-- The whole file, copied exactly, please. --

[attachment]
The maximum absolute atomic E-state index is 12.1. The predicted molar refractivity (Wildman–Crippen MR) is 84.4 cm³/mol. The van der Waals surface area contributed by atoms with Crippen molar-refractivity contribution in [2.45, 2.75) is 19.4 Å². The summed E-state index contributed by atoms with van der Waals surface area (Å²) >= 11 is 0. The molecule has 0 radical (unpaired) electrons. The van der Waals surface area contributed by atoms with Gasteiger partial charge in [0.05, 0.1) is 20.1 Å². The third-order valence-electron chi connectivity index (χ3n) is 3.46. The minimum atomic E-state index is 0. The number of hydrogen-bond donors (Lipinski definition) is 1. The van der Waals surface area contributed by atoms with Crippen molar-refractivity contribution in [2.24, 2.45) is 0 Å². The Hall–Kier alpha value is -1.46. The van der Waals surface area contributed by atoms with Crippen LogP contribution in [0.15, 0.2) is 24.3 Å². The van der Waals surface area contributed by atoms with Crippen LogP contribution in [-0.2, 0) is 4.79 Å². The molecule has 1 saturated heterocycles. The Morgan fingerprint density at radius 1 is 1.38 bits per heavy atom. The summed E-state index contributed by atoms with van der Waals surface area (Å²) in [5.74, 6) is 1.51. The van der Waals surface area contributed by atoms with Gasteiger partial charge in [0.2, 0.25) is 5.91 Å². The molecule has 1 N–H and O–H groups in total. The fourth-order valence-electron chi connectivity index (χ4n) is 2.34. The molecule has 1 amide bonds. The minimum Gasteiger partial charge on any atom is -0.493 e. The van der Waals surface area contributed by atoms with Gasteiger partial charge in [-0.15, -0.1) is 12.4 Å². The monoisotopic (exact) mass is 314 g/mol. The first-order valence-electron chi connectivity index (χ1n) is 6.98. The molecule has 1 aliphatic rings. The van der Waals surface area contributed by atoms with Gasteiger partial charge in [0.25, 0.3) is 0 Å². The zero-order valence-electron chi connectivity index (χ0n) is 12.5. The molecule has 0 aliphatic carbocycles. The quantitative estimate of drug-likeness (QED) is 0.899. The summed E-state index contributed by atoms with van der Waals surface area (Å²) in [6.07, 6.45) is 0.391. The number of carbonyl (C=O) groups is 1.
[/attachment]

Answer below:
The maximum absolute atomic E-state index is 12.1. The predicted molar refractivity (Wildman–Crippen MR) is 84.4 cm³/mol. The van der Waals surface area contributed by atoms with Crippen molar-refractivity contribution in [2.45, 2.75) is 19.4 Å². The summed E-state index contributed by atoms with van der Waals surface area (Å²) >= 11 is 0. The molecule has 0 radical (unpaired) electrons. The van der Waals surface area contributed by atoms with Gasteiger partial charge in [0.05, 0.1) is 20.1 Å². The third-order valence-electron chi connectivity index (χ3n) is 3.46. The minimum atomic E-state index is 0. The number of hydrogen-bond donors (Lipinski definition) is 1. The van der Waals surface area contributed by atoms with Crippen molar-refractivity contribution in [2.24, 2.45) is 0 Å². The Hall–Kier alpha value is -1.46. The van der Waals surface area contributed by atoms with Crippen LogP contribution in [0.15, 0.2) is 24.3 Å². The van der Waals surface area contributed by atoms with Crippen LogP contribution in [-0.2, 0) is 4.79 Å². The molecule has 1 saturated heterocycles. The Morgan fingerprint density at radius 1 is 1.38 bits per heavy atom. The summed E-state index contributed by atoms with van der Waals surface area (Å²) in [5.74, 6) is 1.51. The van der Waals surface area contributed by atoms with Gasteiger partial charge in [0.2, 0.25) is 5.91 Å². The molecule has 1 N–H and O–H groups in total. The fourth-order valence-electron chi connectivity index (χ4n) is 2.34. The molecule has 1 amide bonds. The minimum Gasteiger partial charge on any atom is -0.493 e. The van der Waals surface area contributed by atoms with Gasteiger partial charge in [-0.15, -0.1) is 12.4 Å². The monoisotopic (exact) mass is 314 g/mol. The first-order valence-electron chi connectivity index (χ1n) is 6.98. The molecule has 1 aliphatic rings. The van der Waals surface area contributed by atoms with Gasteiger partial charge in [0.25, 0.3) is 0 Å². The zero-order valence-electron chi connectivity index (χ0n) is 12.5. The molecule has 0 aliphatic carbocycles. The quantitative estimate of drug-likeness (QED) is 0.899. The summed E-state index contributed by atoms with van der Waals surface area (Å²) in [6.07, 6.45) is 0.391. The number of carbonyl (C=O) groups is 1.